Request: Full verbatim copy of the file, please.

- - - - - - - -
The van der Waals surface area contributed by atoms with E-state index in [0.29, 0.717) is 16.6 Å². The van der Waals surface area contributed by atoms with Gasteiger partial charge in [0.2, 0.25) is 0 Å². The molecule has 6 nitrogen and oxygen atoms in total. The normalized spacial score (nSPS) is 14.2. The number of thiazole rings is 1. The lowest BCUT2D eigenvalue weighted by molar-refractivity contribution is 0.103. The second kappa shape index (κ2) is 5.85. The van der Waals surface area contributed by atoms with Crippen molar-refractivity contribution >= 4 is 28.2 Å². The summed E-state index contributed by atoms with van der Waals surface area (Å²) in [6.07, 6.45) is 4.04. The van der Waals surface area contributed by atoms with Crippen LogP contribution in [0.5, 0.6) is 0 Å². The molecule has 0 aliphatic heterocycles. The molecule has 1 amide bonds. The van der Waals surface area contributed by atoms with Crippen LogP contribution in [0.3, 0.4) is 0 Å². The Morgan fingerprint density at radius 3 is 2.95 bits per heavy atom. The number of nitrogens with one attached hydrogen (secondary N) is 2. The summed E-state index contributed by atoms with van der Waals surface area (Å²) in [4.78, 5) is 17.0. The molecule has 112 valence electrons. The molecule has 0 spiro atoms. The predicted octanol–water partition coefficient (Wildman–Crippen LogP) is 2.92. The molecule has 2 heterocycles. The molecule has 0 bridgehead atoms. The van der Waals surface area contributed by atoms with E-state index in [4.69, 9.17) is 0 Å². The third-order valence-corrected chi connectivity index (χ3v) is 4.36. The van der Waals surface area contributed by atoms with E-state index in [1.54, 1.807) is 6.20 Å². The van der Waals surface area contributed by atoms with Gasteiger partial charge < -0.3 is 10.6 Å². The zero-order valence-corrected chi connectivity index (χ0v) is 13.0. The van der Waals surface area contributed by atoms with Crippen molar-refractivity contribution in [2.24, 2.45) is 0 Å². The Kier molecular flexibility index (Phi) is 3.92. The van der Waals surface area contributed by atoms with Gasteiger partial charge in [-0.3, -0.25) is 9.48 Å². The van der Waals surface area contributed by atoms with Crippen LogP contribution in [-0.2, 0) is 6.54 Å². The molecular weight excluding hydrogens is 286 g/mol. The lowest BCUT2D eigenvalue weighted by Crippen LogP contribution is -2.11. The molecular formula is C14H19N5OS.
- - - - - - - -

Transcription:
The van der Waals surface area contributed by atoms with E-state index in [0.29, 0.717) is 16.6 Å². The van der Waals surface area contributed by atoms with Gasteiger partial charge in [0.2, 0.25) is 0 Å². The molecule has 6 nitrogen and oxygen atoms in total. The normalized spacial score (nSPS) is 14.2. The number of thiazole rings is 1. The lowest BCUT2D eigenvalue weighted by molar-refractivity contribution is 0.103. The second kappa shape index (κ2) is 5.85. The van der Waals surface area contributed by atoms with Crippen molar-refractivity contribution >= 4 is 28.2 Å². The summed E-state index contributed by atoms with van der Waals surface area (Å²) in [6.07, 6.45) is 4.04. The van der Waals surface area contributed by atoms with Crippen LogP contribution in [0.5, 0.6) is 0 Å². The molecule has 0 aliphatic heterocycles. The molecule has 1 amide bonds. The van der Waals surface area contributed by atoms with Crippen LogP contribution in [0.3, 0.4) is 0 Å². The Morgan fingerprint density at radius 3 is 2.95 bits per heavy atom. The number of nitrogens with one attached hydrogen (secondary N) is 2. The summed E-state index contributed by atoms with van der Waals surface area (Å²) in [4.78, 5) is 17.0. The molecule has 112 valence electrons. The molecule has 0 spiro atoms. The predicted octanol–water partition coefficient (Wildman–Crippen LogP) is 2.92. The molecule has 2 heterocycles. The molecule has 0 bridgehead atoms. The van der Waals surface area contributed by atoms with E-state index in [4.69, 9.17) is 0 Å². The third-order valence-corrected chi connectivity index (χ3v) is 4.36. The van der Waals surface area contributed by atoms with E-state index in [1.54, 1.807) is 6.20 Å². The van der Waals surface area contributed by atoms with Gasteiger partial charge < -0.3 is 10.6 Å². The zero-order valence-corrected chi connectivity index (χ0v) is 13.0. The van der Waals surface area contributed by atoms with Crippen molar-refractivity contribution in [2.24, 2.45) is 0 Å². The Kier molecular flexibility index (Phi) is 3.92. The van der Waals surface area contributed by atoms with Gasteiger partial charge in [-0.3, -0.25) is 9.48 Å². The van der Waals surface area contributed by atoms with Crippen LogP contribution in [-0.2, 0) is 6.54 Å². The molecular weight excluding hydrogens is 286 g/mol. The lowest BCUT2D eigenvalue weighted by Crippen LogP contribution is -2.11. The molecular formula is C14H19N5OS.